One summer afternoon, when I was a young girl of eight years, living in New York City, I would go on forays to huge spacious meadows to catch butterflies. The mellowed balmy breeze played havoc with my hair, yet the air had a nip in it, enough to entrance the most lethargic of persons. The weeds scratched our bare legs and the pastel-coloured wildflowers helped in camouflaging the butterflies nearby.
Our spirits were not dampened nor did we find this exciting sport of catching the mischievous butterflies hackneyed. On the other hand, waving our huge butterfly nets we used to feel positively refreshed, for it set our adrenalin pumping. We would swoop down on them with our huge, billowy nets and catch them unawares!
After they were caught, we transferred them to bottles which had holes in the lids so that the butterflies were not suffocated. In childish abandon, we caught these creatures, drew their structures in huge drawing books; and, finally, when they eventually died kept their wings pressed in notebooks for posterity.
The next year, however, when I was nine years old, I happened to read one of Gerald Durrell's famous books on animals, "My Friends and Other Animals", which left a deep and lasting impact on my impressionable brain. It made me think through his humourous weaving of a suspenseful story about the sacredness of animals, which includes our winged beauties.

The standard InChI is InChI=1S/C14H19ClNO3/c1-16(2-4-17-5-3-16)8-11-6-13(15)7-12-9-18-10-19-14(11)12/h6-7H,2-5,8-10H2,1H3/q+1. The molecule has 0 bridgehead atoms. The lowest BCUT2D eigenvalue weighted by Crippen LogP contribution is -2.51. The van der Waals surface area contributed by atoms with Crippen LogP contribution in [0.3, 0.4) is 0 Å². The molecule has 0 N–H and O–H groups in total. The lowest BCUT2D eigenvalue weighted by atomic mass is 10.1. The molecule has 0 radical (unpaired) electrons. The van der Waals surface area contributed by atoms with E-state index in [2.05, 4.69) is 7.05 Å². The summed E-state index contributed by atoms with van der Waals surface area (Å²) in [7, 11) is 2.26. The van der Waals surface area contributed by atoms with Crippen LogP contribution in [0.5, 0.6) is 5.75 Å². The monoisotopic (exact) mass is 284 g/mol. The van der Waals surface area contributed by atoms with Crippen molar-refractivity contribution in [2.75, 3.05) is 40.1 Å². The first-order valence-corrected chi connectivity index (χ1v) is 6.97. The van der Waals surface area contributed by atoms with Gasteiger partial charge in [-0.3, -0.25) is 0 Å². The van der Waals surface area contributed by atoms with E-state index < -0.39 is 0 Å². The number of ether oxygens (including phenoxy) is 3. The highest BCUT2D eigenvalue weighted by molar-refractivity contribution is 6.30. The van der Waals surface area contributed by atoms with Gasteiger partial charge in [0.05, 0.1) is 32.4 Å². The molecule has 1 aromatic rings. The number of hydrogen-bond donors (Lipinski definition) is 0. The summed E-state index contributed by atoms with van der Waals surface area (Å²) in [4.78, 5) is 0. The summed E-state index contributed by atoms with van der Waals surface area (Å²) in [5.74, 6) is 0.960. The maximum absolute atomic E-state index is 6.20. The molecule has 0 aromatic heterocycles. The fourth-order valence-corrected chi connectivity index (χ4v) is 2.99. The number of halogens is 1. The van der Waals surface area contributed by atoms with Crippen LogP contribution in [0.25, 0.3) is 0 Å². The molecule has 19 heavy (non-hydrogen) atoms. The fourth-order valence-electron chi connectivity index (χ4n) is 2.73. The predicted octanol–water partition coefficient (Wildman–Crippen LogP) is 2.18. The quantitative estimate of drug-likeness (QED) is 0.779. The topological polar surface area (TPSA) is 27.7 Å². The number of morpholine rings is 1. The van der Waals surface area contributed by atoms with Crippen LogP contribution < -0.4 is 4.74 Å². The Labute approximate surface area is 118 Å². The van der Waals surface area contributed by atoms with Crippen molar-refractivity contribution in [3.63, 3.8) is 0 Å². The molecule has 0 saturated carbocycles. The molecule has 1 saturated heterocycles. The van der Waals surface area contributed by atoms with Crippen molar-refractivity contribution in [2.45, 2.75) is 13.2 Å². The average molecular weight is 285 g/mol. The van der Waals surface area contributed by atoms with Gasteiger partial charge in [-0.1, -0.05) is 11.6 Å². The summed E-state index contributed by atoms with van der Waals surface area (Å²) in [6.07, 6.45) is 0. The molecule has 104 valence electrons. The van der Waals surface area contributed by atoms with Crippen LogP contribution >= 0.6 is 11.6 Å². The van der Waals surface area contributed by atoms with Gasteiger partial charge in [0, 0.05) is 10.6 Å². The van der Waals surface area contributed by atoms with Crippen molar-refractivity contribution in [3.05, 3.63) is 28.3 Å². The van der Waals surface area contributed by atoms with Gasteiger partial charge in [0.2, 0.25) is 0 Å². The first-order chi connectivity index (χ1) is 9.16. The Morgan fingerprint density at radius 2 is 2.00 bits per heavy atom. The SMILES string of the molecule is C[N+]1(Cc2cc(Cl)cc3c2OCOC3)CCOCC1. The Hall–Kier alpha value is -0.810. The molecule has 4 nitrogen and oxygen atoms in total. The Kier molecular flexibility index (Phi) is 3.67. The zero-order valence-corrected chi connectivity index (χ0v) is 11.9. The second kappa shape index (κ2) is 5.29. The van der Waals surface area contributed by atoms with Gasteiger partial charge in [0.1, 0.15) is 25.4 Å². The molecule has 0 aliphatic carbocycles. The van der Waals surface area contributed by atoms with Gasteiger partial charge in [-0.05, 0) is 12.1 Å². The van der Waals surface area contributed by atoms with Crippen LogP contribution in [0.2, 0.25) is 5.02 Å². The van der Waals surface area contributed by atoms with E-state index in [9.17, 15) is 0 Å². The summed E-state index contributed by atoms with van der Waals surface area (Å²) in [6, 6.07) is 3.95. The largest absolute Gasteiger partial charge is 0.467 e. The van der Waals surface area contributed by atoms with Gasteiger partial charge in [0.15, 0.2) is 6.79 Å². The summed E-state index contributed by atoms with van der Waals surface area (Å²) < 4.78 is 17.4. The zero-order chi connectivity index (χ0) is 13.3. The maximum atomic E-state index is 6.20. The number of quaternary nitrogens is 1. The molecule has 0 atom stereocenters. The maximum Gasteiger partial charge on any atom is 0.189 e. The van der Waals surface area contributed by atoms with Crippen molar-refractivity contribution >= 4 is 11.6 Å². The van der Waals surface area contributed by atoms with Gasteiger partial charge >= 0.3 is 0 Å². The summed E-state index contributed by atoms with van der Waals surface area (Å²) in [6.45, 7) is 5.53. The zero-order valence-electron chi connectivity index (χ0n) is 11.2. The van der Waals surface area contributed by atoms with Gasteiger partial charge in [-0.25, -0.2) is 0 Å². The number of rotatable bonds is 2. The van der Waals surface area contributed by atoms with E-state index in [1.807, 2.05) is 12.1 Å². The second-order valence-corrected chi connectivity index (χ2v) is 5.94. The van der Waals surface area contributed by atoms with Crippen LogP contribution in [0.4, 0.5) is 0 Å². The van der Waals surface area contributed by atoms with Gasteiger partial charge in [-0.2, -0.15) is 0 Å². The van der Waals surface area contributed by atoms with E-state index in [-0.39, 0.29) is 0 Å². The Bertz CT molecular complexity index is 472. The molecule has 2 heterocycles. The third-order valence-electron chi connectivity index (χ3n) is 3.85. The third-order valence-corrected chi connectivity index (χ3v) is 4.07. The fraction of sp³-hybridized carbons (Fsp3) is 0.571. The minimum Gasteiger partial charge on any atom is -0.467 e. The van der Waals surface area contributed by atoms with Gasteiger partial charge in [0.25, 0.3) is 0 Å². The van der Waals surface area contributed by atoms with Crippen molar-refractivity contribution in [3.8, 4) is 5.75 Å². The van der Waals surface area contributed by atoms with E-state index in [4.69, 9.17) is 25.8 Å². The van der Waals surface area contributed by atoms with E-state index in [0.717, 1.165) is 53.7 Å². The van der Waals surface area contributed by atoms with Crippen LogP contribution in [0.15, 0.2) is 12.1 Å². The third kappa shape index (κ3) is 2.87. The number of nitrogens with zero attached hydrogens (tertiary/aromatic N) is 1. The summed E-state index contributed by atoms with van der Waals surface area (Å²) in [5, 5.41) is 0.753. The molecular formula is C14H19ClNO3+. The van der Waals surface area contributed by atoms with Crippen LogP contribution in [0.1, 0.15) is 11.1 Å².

Indeed, butterflies are the beautiful creations of an omniscient God and like all living creatures, they deserve a life which should not be cut short. Upsetting the balance in the cycle of nature causes a serious imbalance in nature. Was not then the capture of them in glass bottles a restriction of their freedom and independence and weren't their natural rights curtailed by this inhuman bondage?
Yes, it was cruel to harm these wonderful creations who are decorative and functional. Being in the prime of youth, we had been unable to introspect and dwell at the bigger picture of nature and its cycles, which are not necessarily vicious!
As my mind was reverberating with all these thoughts of freedom, my friends came home with the spoils of butterfly catching. In a blinding frenzy, I took the bottles boisterously away, opened the lids and slowly let out the lovely gorgeous butterflies! Oh, how happy they were to be freed from their glassy prisons!
As they flew away joyfully and soared into the distant horizon off set by the glowing embers of the setting sun, tears streamed down my face as I whispered softly, "Butterflies are born free, and should therefore live free...."